from Back to Godhead, November-December 1993
Recently I attended a conference held to honor an Indian missionary who’d come to America a century ago bearing India’s message of Vedanta. Though in America his name is now all but forgotten (if ever it was known), back home in India his fame lives on, his impact on the West still an item of national pride.
The conference, a gala event put on for a million and a half dollars by a worldwide body of Hindus, featured, aside from singers, dancers, musicians, and politicians, an assembly of respected Indian swamijis discoursing on the glories of Vedanta.
Their talks went in various directions, and so did I: For a couple of minutes I’d sit and listen, and soon I’d know I ought to be somewhere else–anywhere else.
The speakers, you see, stood mainly for Advaita, for Oneness, for the doctrine that an abstract impersonal reality is all that truly is. All else is but an appearance, an illusion. We may revere whomever or whatever we choose. In the end it doesn’t matter, for ultimately everything is God, everything is One. And as we give up our illusions, we merge with that One and become identical with God.
This doctrine has problems. Among them:
- First: If I am God, why am I suffering like a dog? The swamijis will say it’s because I’ve forgotten who I really am. But what kind of God is that?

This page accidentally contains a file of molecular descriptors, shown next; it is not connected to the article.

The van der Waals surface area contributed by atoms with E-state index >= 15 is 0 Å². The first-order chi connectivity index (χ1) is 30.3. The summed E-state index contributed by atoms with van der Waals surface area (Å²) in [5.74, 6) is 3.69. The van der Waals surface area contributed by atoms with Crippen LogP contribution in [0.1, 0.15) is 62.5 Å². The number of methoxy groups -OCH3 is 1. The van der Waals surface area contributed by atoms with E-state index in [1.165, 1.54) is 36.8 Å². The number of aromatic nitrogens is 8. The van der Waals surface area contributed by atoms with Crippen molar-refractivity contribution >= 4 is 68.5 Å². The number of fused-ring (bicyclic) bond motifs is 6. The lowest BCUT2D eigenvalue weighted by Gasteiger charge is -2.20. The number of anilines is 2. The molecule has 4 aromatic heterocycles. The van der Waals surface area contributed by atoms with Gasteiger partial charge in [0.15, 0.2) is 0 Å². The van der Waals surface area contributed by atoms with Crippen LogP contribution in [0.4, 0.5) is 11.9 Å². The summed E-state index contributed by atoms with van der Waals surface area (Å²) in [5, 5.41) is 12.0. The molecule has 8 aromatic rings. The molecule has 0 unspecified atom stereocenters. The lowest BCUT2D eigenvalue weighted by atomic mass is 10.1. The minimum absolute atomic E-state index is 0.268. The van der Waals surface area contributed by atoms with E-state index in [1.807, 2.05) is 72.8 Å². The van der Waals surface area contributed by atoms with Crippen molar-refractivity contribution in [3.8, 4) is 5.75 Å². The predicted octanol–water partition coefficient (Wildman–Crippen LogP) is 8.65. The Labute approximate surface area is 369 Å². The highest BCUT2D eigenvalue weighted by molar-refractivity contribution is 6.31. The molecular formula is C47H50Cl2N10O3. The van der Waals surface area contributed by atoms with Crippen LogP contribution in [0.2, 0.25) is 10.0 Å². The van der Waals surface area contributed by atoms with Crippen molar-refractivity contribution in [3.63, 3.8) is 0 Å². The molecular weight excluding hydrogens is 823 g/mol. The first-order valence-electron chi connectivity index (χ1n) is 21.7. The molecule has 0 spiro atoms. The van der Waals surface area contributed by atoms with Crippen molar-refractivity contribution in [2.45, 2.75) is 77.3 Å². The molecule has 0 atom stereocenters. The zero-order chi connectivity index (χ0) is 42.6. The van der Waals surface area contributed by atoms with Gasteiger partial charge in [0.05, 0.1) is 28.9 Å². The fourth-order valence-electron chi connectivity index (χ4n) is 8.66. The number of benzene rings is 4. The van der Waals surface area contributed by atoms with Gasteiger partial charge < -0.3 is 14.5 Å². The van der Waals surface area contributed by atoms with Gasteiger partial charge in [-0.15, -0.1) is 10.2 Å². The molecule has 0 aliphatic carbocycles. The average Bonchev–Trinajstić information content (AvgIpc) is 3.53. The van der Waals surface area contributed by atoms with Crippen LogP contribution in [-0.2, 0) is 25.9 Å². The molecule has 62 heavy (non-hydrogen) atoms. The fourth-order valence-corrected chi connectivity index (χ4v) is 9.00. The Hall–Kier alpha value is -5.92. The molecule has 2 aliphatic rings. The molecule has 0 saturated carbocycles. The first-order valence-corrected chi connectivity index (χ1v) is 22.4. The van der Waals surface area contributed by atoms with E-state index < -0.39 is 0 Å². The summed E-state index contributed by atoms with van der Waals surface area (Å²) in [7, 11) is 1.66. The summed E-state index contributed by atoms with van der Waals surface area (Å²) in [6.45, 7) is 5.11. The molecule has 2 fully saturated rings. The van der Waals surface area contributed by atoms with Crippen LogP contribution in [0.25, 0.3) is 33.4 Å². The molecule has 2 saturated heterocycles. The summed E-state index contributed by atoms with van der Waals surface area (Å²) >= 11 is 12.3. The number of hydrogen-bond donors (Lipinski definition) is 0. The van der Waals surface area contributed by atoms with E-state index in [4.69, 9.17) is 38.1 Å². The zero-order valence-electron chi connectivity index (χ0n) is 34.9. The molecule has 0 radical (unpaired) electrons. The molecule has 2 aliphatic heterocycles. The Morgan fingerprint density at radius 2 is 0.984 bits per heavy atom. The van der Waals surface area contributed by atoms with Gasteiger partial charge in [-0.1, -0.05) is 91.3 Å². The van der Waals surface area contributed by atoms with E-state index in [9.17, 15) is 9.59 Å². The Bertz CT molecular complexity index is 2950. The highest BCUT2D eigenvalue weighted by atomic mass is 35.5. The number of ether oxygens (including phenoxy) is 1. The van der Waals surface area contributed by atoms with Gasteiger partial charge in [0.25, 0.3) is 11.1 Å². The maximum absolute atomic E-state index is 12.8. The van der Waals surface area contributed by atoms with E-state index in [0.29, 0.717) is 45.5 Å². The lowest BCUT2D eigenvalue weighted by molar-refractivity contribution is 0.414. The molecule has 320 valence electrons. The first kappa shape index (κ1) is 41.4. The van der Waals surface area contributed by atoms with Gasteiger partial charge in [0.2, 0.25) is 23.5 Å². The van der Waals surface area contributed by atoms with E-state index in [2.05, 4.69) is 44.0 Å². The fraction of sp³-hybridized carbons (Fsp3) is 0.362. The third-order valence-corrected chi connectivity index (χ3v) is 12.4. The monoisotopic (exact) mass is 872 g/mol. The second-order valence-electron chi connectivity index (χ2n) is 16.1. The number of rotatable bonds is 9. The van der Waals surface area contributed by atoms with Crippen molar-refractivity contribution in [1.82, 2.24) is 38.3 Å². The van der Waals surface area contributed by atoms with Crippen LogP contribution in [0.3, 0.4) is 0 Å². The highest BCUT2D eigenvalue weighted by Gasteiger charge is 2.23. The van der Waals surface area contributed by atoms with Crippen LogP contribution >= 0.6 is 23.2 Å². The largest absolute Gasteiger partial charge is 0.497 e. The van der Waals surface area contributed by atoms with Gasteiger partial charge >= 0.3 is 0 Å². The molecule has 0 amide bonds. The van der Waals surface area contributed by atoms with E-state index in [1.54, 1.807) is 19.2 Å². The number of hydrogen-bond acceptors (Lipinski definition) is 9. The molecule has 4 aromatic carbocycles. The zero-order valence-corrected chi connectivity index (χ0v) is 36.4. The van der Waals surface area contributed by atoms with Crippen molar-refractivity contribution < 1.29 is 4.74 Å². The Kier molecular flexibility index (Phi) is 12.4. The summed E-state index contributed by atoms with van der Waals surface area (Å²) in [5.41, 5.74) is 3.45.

- Second: If all that exists is one supreme impersonal truth, where does illusion come from? Truth and illusion–that’s not one, that’s two.
- And third (and this is the worst): To persuade myself that I’m God, I first have to dispose of Krishna, for all the Vedic scriptures speak of Krishna as God.
For this the swamijis at the conference were at our service. Krishna, they told us, was merely a symbol of something higher. As one swamiji put it, “Krishna was the greatest product of Indian civilization.”
But according to the Bhagavad-gita, Krishna is Bhagavan, the Supreme Personality of Godhead. He is the source of everything–all truth, all illusion, all matter, all living beings. Impersonal oneness is but a partial display of Krishna’s energy, as the sun rays are but a partial display of the sun. We are one with Krishna in quality, but Krishna is eternally great and we are eternally small; He is infinite, we are infinitesimal. The entire purpose of Vedanta, says the Gita, is to understand Krishna, the personal form of God, to be the ultimate truth and to surrender to Him in devotional service.
So although the speakers at the conference offered oneness as the ultimate profundity, that oneness was the last snare of illusion, for to think “I am God” is the ultimate expression of false ego.
Krishna is not “a product of Indian civilization.” Rather, Indian civilization–in fact, all civilization–comes from Krishna. And by minimizing Krishna, the swamijis were in fact attacking the very heritage they had supposedly come to uphold.